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1 Roving Reporter | "The Bird Lady of Corpus Christi" by Justin Butts of Four String Farm

Justin talking before the Audubon Classroom at the South
Texas Botanical Gardens
Last month, Kayla and I attended a meeting of the Coastal Bend Audubon Society, and I led a discussion about bees.

The Audubon Society graciously welcomed me and Kayla, and even baby Emma, who was exactly a month old. They are such a wonderful and interesting group, I wanted to share information about their next meeting, this Tuesday, March 4, at 7:00pm, at the Botanical Gardens of South Texas.

At this meeting, Cord Eversol, of Texas A&M--Kingsville, will be talking about alligators. All are welcome for this presentation, stop by if you are able.

Africanization of Bees

During our presentation, one of the topics we discussed was the Africanization of bees. In the 1980's, an African bee colony was surreptitiously introduced to South America, and these hearty bees began to replace the European colonies of bees going north all the way to Texas, and now throughout the United States. It is possible that the honeybee population of North America will eventually become Africanized.



Bee with Head in Broccoli Flower

Bees in America before European Discovery

I noted in the presentation that the Pilgrims brought several colonies of European bees with them on the Mayflower. They did not know whether bees existed in the New World, so they brought their own to make sure their plants were pollinated, and to harvest their own honey. Spanish Conquistadores likewise brought European honeybees to Mexico and South America, and Portuguese settlers to Brazil. These European bees spread throughout both continents. (Terry Carter, our leading beekeeper in Rockport, and maker of Rockport Local Honey, shared a great deal of excellent information with me about bees for the presentation.)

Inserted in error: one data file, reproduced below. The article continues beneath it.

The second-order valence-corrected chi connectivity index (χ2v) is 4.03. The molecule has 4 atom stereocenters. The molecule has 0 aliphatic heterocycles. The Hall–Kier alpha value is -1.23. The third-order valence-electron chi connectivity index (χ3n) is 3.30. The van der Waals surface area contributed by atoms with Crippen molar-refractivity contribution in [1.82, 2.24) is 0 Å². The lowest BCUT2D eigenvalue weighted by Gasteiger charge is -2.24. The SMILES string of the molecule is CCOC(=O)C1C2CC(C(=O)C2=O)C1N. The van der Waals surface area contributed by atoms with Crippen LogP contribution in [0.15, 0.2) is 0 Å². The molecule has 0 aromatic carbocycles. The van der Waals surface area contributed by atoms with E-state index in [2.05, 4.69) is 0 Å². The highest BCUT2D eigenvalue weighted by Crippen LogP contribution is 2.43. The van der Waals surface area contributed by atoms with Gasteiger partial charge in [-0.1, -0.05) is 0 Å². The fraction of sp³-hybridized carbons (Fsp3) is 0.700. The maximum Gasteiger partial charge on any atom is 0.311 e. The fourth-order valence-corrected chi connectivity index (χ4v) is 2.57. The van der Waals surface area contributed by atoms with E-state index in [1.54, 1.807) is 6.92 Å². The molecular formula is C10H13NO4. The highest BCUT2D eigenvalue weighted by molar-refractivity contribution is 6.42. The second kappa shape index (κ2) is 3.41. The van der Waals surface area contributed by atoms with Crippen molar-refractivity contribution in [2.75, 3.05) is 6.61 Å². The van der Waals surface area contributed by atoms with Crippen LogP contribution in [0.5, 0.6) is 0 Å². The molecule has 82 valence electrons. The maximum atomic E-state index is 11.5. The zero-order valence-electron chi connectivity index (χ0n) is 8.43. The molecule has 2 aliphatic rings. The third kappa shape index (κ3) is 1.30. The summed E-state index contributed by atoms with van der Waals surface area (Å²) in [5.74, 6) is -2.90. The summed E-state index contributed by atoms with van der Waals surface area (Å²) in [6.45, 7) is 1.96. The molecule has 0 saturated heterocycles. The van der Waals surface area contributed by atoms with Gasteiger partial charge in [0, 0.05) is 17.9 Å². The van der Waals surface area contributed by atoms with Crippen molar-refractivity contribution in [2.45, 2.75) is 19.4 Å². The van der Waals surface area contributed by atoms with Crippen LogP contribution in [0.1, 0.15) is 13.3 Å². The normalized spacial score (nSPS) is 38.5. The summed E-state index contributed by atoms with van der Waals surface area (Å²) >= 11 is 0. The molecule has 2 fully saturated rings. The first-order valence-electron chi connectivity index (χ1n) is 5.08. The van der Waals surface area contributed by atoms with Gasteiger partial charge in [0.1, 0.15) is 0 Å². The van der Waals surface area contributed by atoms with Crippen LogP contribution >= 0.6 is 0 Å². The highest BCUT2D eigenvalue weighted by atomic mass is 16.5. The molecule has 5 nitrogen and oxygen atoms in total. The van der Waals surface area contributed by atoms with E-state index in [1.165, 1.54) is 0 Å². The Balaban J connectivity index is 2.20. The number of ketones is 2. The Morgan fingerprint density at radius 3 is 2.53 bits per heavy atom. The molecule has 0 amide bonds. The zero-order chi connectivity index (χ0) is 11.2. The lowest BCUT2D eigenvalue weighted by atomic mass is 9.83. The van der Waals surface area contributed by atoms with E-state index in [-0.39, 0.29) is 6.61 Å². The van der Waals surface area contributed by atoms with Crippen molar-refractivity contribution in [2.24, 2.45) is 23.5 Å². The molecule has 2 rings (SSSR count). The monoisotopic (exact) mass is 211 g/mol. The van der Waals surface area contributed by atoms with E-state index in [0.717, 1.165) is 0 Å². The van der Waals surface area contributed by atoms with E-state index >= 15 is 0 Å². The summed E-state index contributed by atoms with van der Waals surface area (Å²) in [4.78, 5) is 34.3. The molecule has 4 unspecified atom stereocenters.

The question was asked during the presentation whether honeybees existed in America prior to European settlement. I did not know the answer, but have since found the following information in Notes on the State of Virginia by Thomas Jefferson:

The honey-bee is not a native of our continent. Marcgrave indeed mentions a species of honey-bee in Brasil. But this has no sting, and is therefore different from the one we have, which resembles perfectly that of Europe. The Indians concur with us in the tradition that it was brought from Europe; but when, and by whom, we know not. [Jefferson was not familiar with the cargo manifest of the Mayflower, because those notes were still kept in England, and England and America were at war at the time of his writing.] The bees have extended themselves into the country, a little in advance of the white settlers. The Indians therefore call them the white man's fly, and consider their approach as indicating the approach of the settlement of the whites.

In modern times, bees are the chief pollinators of plants. Before European settlement, other pollinators must have performed the mighty work of perpetuating plant life in America. If anyone knows which were the chief pollinators before the arrival of Europeans, I would love any details you can share.




Phyllis Yochem (photo courtesy Texas Parks and Wildlife Magazine, copyrighted Yochem Family)

The Bird Lady of Corpus Christi

At the Audubon Society meeting, I had the privilidge of meeting Phyllis Yochem, "The Bird Lady of Corpus Christi". Phyllis writes a birding column in the Corpus Christi Caller-Times, and she is the longest-running birding reporter still working in Texas.

It is worth going to an Audubon Society meeting just to meet this wonderful person. It was such a pleasure visiting with her and discovering her passion for birds and the wildlife of South Texas.

You can read Phyllis' column at Corpus Christi Caller-Times, and there is a good article about Phyllis in the Texas Parks and Wildlife Magazine.

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Justin Butts is a local farmer and business owner of Four String Farm in Rockport.

1 comment:

said...

Informative article! Thanks for sharing. Sherrill



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